Racing: Bleu gives out fence lesson

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The Independent Online
EDREDON BLEU delivered a two-mile masterclass here yesterday to jump himself back into the reckoning for the Queen Mother Champion Chase. Shouldering top weight of 12 stone, mostly in the form of Tony McCoy, in the Elmbridge Handicap Chase, the exciting front-running bay measured his fences with the precision of a well-trained gazelle and always had his rivals, headed by Mandys Mantino, on the stretch.

The last time the winner and runner-up locked horns was two months ago over the same course and distance, when they were second and third to Direct Route in the Tingle Creek Chase. Yesterday, on 8lb worse terms, Edredon Bleu increased his advantage over Mandys Mantino from two and a half to nine lengths and, in this sort of form, will go to Cheltenham with every chance of securing the divisional crown.

His trainer Henrietta Knight would not disagree but warned the one caveat is the ground. "If it's genuinely good or better he will run a very good race", she said. "But it it came up soft, then he's beatable."

Edredon Bleu, winner of last year's Grand Annual Handicap Chase at Cheltenham, is vying for festival favouritism with Direct Route. Knight is looking forward to the re-match. "With hindsight the Tingle Creek came too soon after his previous race. He's a horse best when he's fresh, and he was absolutely bouncing today. And I think there is more improvement to come."

Knight's management regime at her West Lockinge Farm near Wantage involves life being as natural as possible for her charges. Edredon Bleu is turned out daily in a paddock, where his companion is 22-year-old Sir Wattie, a top-class three-day-event horse with Ian Stark in his youth.

Edredon Bleu, owned by the Aston Villa supporter Jim Lewis, was the second winner of the day to carry claret and blue silks in homage to John Gregory's team. Half an hour earlier two other regular Villa Park habitues, Jean Broadhurst and Matt Archer, welcomed Zapateado into the winner's circle after the Ripley Hurdle.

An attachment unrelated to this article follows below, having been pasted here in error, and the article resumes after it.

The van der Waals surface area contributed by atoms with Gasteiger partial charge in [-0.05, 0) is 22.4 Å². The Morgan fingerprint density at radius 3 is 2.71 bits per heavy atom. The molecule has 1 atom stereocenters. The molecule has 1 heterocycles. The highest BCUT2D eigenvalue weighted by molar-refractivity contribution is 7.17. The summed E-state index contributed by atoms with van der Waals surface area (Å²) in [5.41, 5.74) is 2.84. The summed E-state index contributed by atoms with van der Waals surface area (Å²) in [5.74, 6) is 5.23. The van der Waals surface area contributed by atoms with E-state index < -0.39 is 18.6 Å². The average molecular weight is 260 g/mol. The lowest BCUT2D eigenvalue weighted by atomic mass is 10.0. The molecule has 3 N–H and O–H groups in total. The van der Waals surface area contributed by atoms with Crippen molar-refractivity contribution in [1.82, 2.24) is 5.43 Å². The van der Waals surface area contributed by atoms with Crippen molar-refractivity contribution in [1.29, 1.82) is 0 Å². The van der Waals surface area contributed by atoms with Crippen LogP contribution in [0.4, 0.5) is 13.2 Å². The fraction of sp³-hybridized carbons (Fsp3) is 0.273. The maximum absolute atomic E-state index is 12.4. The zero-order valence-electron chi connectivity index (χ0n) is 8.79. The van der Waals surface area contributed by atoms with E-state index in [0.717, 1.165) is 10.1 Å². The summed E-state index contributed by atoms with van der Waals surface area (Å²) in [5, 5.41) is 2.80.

After two slightly disappointing runs the four-year-old redeemed himself with a decisive all-the-way victory and earned himself the chance to emulate Upgrade, the winner of last year's Triumph Hurdle in the same colours. The trainer Nigel Twiston-Davies said: "We knew he had ability but he can't show it on very soft ground."

Interest in the day's Grade One contest, the Scilly Isles Novices Chase, was slightly reduced by the withdrawal of unbeaten Kurakka because of a bereavement in his owner's family. The winner Hoh Express, who stayed on up the hill to repel the challenge of No Retreat by three and a half lengths, is another one off to Gloucestershire next month. He will take his chance in the Arkle Trophy.

One quality jumping owners need is patience, but the wait may be worth it in the case of Door To Door, who finally broke his maiden at the age of seven in the February Novices' Hurdle. A change of tactics worked the oracle; instead of trying to force the pace Graham Bradley let others do the donkey work this time. And the jockey's head seemed to be on a swivel as he came to tackle Russell Road after the second last, looking round repeatedly for non-existent dangers.

Door To Door holds and entry in the Royal & Sun Alliance Novices' Hurdle but it is the prospect of his career as a chaser next year that trainer Simon Sherwood is relishing. Sherwood reported the stable's Gold Cup hope Suny Bay in fine fettle after his heavy fall in Ireland last time out. "He will go straight to Cheltenham, with perhaps a racecourse gallop beforehand," he said.

Ironically, with this year's National weights out on Tuesday, both yesterday's trials were won by horses not engaged at Aintree. Here at Sandown, Clever Remark beat the top-weight Nahthen Lad by nine lengths in the Agfa Diamond Chase and at Uttoxeter Him Of Praise swooped late from the clouds to deny the perennial big-race bridesmaid Fiddling The Facts in the Singer & Friedlander Handicap Chase.

Him Of Praise was a one-time ante-post favourite for last year's National, in which he refused, and had been the ignominious runner-up in last year's Uttoxeter race, downing tools on the run-in and allowing himself to be caught by Ottawa. Yesterday Fiddling The Facts, placed in both the Hennessy and the Welsh National, appeared to have the race at her mercy after General Wolfe took an ugly-looking fall at the last, but had no answer to Him Of Praise's surge. The successful trainer Oliver Sherwood has no illusions about Him Of Praise. He said: "This race was the plan for him last year, but he threw it away. Then he wins today. He's a bugger."